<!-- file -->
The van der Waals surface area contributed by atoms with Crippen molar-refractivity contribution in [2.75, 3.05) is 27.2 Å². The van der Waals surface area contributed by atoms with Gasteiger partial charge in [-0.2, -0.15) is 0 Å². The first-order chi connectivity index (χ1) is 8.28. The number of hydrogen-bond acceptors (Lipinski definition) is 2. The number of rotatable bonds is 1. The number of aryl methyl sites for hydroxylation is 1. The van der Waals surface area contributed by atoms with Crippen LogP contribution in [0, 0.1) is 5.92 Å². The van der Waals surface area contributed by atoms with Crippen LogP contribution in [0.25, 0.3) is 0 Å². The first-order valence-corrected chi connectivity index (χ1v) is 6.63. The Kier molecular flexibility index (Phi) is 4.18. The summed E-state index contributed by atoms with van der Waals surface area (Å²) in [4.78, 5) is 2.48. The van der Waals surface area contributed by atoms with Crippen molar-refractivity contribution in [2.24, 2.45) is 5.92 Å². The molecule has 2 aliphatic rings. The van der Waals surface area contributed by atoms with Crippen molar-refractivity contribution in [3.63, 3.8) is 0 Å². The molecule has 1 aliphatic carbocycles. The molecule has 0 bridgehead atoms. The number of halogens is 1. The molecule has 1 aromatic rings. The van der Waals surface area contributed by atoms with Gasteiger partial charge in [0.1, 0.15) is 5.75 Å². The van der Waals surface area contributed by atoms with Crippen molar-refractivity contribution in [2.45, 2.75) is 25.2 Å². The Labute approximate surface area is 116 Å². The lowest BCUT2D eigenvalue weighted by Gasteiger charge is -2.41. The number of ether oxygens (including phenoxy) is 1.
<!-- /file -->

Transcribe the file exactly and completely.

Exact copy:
The van der Waals surface area contributed by atoms with Crippen molar-refractivity contribution in [2.75, 3.05) is 27.2 Å². The van der Waals surface area contributed by atoms with Gasteiger partial charge in [-0.2, -0.15) is 0 Å². The first-order chi connectivity index (χ1) is 8.28. The number of hydrogen-bond acceptors (Lipinski definition) is 2. The number of rotatable bonds is 1. The number of aryl methyl sites for hydroxylation is 1. The van der Waals surface area contributed by atoms with Crippen LogP contribution in [0, 0.1) is 5.92 Å². The van der Waals surface area contributed by atoms with Crippen LogP contribution in [0.25, 0.3) is 0 Å². The first-order valence-corrected chi connectivity index (χ1v) is 6.63. The Kier molecular flexibility index (Phi) is 4.18. The summed E-state index contributed by atoms with van der Waals surface area (Å²) in [4.78, 5) is 2.48. The van der Waals surface area contributed by atoms with Crippen molar-refractivity contribution in [2.24, 2.45) is 5.92 Å². The molecule has 2 aliphatic rings. The van der Waals surface area contributed by atoms with Crippen molar-refractivity contribution in [3.63, 3.8) is 0 Å². The molecule has 1 aliphatic carbocycles. The molecule has 0 bridgehead atoms. The number of halogens is 1. The molecule has 1 aromatic rings. The van der Waals surface area contributed by atoms with Gasteiger partial charge in [0.1, 0.15) is 5.75 Å². The van der Waals surface area contributed by atoms with Crippen molar-refractivity contribution in [2.45, 2.75) is 25.2 Å². The Labute approximate surface area is 116 Å². The lowest BCUT2D eigenvalue weighted by Gasteiger charge is -2.41. The number of ether oxygens (including phenoxy) is 1.